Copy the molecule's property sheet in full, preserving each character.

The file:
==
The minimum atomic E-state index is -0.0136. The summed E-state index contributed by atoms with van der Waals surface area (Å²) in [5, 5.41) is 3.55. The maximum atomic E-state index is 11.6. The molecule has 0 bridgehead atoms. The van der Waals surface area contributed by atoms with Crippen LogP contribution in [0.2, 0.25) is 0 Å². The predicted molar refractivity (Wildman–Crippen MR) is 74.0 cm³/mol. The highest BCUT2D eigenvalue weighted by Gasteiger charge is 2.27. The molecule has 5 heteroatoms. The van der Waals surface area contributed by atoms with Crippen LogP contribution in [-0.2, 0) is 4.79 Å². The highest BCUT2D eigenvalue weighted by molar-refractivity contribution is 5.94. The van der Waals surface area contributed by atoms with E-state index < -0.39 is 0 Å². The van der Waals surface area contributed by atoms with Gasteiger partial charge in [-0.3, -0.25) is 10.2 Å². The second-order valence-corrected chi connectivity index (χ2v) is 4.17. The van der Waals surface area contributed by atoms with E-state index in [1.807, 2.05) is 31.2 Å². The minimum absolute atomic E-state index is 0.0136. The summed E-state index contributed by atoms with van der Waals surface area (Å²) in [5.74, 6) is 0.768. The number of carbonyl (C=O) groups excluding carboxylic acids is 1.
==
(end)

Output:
The minimum atomic E-state index is -0.0136. The summed E-state index contributed by atoms with van der Waals surface area (Å²) in [5, 5.41) is 3.55. The maximum atomic E-state index is 11.6. The molecule has 0 bridgehead atoms. The van der Waals surface area contributed by atoms with Crippen LogP contribution in [0.2, 0.25) is 0 Å². The predicted molar refractivity (Wildman–Crippen MR) is 74.0 cm³/mol. The highest BCUT2D eigenvalue weighted by Gasteiger charge is 2.27. The molecule has 5 heteroatoms. The van der Waals surface area contributed by atoms with Crippen LogP contribution in [-0.2, 0) is 4.79 Å². The highest BCUT2D eigenvalue weighted by molar-refractivity contribution is 5.94. The van der Waals surface area contributed by atoms with E-state index < -0.39 is 0 Å². The van der Waals surface area contributed by atoms with Gasteiger partial charge in [-0.3, -0.25) is 10.2 Å². The second-order valence-corrected chi connectivity index (χ2v) is 4.17. The van der Waals surface area contributed by atoms with E-state index in [1.807, 2.05) is 31.2 Å². The minimum absolute atomic E-state index is 0.0136. The summed E-state index contributed by atoms with van der Waals surface area (Å²) in [5.74, 6) is 0.768. The number of carbonyl (C=O) groups excluding carboxylic acids is 1.